A constellation of emerging data supports this idea, including COVID-19 outcomes in men with prostate cancer and lab studies of how androgens regulate key genes. And preliminary observations from Spain suggest that a disproportionate number of men with male pattern baldness—which is linked to a powerful androgen—end up in hospitals with COVID-19. Researchers are rushing to test already approved drugs that block androgens’ effects, deploying them early in infection in hopes of slowing the virus and buying time for the immune system to beat it back.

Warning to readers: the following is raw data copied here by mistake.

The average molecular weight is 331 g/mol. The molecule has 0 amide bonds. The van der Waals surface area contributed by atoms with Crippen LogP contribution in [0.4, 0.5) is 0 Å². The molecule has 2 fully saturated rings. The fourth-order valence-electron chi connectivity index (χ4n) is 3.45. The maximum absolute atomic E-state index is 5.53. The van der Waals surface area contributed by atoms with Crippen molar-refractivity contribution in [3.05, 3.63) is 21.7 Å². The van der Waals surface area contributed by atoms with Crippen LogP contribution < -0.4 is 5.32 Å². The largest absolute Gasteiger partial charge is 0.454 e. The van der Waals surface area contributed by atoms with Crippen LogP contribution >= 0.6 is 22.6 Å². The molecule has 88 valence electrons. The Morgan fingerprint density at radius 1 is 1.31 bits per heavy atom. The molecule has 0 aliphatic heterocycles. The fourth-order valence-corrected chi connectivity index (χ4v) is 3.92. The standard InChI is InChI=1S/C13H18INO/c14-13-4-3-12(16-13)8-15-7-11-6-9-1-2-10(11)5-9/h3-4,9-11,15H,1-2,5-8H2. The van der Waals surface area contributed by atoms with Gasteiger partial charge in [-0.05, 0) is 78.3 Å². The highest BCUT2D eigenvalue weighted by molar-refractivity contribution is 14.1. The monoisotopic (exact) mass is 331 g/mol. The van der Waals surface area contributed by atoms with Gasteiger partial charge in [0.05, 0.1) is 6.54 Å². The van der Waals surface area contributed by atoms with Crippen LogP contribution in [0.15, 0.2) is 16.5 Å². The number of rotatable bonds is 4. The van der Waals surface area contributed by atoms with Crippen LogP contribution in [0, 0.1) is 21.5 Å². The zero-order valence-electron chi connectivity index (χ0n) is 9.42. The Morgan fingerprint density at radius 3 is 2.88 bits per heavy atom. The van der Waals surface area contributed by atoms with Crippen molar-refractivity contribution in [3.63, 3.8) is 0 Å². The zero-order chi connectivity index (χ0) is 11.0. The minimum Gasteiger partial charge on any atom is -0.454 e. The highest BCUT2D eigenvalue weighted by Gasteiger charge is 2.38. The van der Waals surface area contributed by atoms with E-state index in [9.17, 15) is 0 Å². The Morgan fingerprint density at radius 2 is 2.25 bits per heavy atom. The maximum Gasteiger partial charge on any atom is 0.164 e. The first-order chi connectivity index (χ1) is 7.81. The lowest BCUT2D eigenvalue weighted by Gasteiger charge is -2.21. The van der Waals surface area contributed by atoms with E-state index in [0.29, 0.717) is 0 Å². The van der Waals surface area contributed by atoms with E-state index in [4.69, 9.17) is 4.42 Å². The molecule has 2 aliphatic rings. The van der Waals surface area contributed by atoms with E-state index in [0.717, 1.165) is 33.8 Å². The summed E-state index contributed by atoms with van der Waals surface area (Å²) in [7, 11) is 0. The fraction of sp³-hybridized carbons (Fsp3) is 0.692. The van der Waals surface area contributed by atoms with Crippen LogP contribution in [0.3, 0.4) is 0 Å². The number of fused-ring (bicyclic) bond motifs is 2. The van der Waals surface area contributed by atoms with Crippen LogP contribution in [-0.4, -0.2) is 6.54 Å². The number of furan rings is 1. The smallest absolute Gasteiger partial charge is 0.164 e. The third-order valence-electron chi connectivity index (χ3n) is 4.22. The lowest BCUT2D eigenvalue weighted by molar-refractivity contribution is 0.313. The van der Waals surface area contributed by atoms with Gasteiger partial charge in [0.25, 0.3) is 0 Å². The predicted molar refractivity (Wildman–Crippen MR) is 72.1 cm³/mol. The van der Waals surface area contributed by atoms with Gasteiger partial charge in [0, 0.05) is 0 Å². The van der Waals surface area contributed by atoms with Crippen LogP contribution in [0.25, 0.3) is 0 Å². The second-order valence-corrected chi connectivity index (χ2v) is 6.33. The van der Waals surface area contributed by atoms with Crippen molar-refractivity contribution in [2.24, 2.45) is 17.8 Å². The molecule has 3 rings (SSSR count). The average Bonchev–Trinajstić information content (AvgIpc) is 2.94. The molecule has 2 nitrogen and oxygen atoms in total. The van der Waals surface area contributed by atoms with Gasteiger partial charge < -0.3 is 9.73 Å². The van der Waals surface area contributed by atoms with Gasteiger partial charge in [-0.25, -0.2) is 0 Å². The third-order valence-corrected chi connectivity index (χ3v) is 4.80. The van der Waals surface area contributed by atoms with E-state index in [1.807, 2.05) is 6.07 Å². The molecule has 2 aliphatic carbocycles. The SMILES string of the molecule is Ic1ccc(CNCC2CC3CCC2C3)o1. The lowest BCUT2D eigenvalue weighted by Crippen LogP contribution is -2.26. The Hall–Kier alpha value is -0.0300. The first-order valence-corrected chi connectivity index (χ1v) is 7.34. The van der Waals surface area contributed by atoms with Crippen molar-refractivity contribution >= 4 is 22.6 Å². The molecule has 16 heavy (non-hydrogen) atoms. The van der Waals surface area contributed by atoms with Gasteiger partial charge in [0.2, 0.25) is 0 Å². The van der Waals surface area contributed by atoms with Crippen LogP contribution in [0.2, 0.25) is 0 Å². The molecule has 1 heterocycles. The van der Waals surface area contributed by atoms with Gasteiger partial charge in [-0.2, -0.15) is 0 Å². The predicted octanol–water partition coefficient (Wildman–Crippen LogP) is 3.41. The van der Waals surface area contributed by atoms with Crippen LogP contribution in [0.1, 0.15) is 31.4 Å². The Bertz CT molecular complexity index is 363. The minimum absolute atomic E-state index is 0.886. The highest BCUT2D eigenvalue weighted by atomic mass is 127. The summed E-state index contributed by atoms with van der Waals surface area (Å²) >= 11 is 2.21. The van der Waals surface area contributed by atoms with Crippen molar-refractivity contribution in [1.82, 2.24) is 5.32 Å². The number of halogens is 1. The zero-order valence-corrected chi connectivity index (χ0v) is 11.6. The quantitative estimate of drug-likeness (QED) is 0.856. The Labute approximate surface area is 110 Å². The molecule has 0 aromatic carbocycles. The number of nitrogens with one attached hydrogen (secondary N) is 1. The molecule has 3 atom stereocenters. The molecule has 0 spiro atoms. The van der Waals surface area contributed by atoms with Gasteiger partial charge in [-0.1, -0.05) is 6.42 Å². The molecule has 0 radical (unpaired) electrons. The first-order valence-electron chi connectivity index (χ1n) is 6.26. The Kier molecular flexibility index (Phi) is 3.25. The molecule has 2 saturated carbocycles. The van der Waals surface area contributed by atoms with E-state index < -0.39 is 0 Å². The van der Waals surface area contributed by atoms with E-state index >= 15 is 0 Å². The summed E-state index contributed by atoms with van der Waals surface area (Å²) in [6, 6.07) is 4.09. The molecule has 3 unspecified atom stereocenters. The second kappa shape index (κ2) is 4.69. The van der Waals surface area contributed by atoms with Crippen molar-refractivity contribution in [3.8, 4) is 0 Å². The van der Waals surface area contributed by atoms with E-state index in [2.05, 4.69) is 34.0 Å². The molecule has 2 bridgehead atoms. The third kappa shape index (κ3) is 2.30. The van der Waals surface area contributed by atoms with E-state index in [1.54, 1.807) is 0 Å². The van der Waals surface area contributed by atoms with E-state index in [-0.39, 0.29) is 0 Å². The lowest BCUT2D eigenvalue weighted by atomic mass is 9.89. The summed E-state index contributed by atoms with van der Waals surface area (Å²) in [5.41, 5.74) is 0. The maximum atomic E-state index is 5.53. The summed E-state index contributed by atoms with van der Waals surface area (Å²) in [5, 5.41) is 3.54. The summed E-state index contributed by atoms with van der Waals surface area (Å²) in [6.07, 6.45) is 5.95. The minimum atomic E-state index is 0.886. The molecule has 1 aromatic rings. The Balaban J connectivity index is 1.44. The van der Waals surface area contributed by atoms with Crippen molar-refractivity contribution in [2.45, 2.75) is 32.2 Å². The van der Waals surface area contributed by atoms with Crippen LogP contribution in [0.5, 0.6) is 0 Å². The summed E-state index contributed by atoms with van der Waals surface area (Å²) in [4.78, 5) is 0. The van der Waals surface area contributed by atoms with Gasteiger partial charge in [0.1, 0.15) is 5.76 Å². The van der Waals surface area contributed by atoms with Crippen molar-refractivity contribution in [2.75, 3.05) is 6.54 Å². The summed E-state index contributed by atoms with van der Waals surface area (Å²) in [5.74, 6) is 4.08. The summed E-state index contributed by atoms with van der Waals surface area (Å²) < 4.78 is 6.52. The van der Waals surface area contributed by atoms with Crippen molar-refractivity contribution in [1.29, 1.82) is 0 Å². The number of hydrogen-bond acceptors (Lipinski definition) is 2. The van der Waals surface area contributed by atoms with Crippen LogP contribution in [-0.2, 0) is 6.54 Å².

Re: Sourced Coronavirus Information & Links
« Reply #244 on: June 04, 2020, 12:43:15 PM »
All it needs now is a link to Phimosis and CAB is as good as dead

Re: Sourced Coronavirus Information & Links
« Reply #245 on: June 10, 2020, 01:55:33 PM »
Blood type A? You will probably get Covid-19 worse.

Research published last week prior to peer review suggested blood type may play a role in the severity of patients’ reactions to SARS-CoV-2. That study looked at the genes of more than 1,600 patients in Italy and Spain who experienced respiratory failure and found that having type A blood was linked to a 50% increase in the likelihood a patient would require a ventilator. An earlier Chinese study turned up similar results regarding a person’s susceptibility to Covid-19.